Enfield presses on with selective licensing despite overwhelming landlord opposition
The London borough of Enfield has gone ahead with its unpopular additional licensing scheme and is determined to bring in selective licensing as soon as it can.
Despite landlords’ overwhelming negative response to its consultation, with 73% against selective licensing and 56% opposed to additional HMO licensing, Enfield believes it’s the best way to crack down on the private rented sector.
Earlier this year, it approved the introduction of a selective licensing scheme to cover single family private rented homes in a whopping 14 wards across the borough.
It now needs the Secretary of State’s permission and although it estimated that the scheme would be introduced in September, Covid looks to have put paid to its plans and it will have to wait a bit longer.
The new additional licensing scheme introduced this week increases licensing across the borough to include all properties occupied by three or four people living in two or more households who share amenities.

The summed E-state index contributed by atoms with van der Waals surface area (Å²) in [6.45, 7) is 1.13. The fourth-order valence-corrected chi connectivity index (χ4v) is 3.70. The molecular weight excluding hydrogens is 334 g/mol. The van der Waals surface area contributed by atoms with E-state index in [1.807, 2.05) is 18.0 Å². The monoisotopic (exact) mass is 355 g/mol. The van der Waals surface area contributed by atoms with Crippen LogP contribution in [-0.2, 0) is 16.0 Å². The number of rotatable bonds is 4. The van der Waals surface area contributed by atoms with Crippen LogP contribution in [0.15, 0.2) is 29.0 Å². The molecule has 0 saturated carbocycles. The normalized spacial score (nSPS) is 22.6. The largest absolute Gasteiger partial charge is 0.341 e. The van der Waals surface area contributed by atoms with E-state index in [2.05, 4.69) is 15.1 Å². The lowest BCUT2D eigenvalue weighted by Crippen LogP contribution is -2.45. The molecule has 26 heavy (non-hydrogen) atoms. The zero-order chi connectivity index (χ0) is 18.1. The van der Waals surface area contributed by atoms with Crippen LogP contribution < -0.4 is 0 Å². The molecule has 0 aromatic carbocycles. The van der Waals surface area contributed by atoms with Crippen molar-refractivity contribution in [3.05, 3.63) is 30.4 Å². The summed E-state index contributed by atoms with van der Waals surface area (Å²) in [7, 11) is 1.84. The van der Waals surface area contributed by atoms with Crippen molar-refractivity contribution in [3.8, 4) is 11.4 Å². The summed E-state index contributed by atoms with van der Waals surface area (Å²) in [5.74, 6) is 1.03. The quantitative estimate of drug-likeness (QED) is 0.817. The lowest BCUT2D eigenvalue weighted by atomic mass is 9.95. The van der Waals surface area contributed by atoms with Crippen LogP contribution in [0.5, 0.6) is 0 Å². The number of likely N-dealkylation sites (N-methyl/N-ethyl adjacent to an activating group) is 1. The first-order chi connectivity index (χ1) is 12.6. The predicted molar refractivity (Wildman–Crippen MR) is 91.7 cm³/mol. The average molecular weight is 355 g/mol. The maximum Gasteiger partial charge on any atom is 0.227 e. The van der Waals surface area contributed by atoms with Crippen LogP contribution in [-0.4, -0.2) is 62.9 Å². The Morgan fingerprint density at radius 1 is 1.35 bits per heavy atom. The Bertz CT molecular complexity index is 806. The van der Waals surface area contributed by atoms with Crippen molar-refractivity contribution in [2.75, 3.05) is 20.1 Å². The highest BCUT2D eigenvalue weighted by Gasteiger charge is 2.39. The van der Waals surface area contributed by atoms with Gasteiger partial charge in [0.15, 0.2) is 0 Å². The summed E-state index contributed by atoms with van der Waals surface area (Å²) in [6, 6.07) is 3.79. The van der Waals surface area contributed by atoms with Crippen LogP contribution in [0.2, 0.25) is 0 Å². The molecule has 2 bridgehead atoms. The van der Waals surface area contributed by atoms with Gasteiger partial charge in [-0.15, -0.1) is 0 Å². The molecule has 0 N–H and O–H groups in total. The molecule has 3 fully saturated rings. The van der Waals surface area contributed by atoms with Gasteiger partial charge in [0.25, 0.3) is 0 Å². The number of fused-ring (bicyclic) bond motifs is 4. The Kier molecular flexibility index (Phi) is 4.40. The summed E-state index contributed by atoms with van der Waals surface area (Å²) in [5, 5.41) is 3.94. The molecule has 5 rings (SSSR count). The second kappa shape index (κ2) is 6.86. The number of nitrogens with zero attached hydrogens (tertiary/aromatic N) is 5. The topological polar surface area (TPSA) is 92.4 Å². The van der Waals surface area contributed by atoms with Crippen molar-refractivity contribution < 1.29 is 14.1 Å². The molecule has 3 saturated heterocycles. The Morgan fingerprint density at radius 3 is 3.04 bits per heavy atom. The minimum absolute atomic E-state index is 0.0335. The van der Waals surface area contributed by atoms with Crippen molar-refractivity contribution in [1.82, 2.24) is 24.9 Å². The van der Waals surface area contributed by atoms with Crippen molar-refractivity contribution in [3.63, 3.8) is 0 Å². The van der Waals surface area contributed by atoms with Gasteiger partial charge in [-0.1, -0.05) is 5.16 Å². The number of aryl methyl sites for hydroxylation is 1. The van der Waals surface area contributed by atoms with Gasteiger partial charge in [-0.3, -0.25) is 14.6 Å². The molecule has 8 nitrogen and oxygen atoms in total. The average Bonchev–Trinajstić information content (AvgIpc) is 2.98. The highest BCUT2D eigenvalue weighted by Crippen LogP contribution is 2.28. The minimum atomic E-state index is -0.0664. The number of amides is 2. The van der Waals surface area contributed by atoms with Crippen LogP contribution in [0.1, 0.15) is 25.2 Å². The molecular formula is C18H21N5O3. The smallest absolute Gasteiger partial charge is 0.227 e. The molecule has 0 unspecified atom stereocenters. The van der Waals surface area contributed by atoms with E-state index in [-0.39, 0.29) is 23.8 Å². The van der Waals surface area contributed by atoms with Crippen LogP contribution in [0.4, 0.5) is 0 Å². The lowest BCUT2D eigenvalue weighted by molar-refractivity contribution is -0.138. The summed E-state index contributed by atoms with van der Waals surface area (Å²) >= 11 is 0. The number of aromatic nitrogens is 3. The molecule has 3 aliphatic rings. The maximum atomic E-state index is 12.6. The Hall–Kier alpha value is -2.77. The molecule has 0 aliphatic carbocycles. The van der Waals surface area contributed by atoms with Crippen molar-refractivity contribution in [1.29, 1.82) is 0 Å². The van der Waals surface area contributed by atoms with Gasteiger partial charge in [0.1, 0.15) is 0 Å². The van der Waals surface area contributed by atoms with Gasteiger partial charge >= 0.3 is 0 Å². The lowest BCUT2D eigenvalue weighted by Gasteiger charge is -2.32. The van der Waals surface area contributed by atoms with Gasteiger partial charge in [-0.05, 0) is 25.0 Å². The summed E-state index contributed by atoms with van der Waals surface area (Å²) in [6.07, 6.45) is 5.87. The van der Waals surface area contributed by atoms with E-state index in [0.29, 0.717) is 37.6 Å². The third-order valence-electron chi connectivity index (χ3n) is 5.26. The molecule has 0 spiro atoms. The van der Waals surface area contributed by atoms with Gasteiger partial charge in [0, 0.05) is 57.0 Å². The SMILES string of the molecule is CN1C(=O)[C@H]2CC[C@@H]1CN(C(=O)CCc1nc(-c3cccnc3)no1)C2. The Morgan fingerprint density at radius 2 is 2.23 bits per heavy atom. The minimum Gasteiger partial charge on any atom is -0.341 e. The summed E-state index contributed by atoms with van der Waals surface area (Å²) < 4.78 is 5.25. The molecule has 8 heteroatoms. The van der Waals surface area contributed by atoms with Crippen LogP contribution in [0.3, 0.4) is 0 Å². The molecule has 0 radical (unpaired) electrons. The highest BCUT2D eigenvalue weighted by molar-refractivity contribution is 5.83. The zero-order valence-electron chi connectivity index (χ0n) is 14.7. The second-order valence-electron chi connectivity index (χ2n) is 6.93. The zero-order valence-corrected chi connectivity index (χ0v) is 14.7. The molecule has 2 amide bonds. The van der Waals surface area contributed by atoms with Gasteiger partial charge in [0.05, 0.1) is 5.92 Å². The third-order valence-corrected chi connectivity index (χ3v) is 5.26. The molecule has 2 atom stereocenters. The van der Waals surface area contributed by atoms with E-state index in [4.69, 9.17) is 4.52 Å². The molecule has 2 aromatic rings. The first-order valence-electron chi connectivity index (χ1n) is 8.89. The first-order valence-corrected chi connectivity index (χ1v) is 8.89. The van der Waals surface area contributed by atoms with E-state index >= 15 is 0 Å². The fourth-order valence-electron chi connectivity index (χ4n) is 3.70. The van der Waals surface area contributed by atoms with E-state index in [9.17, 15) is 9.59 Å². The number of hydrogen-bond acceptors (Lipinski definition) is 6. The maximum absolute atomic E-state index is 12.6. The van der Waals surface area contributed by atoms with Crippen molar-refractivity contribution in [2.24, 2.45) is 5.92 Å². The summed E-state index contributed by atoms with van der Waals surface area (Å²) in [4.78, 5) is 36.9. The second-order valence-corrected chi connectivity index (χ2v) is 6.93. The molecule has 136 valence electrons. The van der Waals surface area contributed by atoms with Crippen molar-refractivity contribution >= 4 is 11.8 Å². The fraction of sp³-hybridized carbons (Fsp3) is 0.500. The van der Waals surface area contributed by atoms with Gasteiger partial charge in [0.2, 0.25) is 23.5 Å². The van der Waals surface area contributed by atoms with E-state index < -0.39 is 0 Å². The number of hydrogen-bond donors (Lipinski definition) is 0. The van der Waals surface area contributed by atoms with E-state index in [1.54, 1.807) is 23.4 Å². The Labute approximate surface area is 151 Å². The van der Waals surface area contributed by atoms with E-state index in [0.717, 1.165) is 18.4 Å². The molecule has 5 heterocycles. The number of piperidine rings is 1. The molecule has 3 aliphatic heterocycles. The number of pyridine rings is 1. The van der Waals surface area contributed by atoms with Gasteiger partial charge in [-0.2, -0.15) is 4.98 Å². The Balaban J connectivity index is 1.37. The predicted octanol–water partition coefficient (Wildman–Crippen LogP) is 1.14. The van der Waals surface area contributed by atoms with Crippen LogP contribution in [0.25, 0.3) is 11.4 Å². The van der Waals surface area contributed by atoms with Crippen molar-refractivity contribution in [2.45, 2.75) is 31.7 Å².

£900 for five years
It will cost about 8,000 HMO landlords £900 for up to five years. The council has also increased its mandatory HMO licence application fees from £697 to £1,100, an increase of 58%.
Enfield Council’s cabinet member for licensing & regulatory services, councillor George Savva, says: “We believe the scheme will improve the reputation of private landlords, as well as Enfield’s reputation for providing quality housing. The scheme is a major step forward in improving living standards for many Enfield residents.”
Just over a third of Enfield’s properties are rented – over 43,500 properties; it believes up to 59% of HMOs have serious hazards that need addressing and says that on average 23% of HMOs have been associated with anti-social behaviour in the last three years.
In 2014 Enfield famously failed in its first bid to introduce licensing in the borough.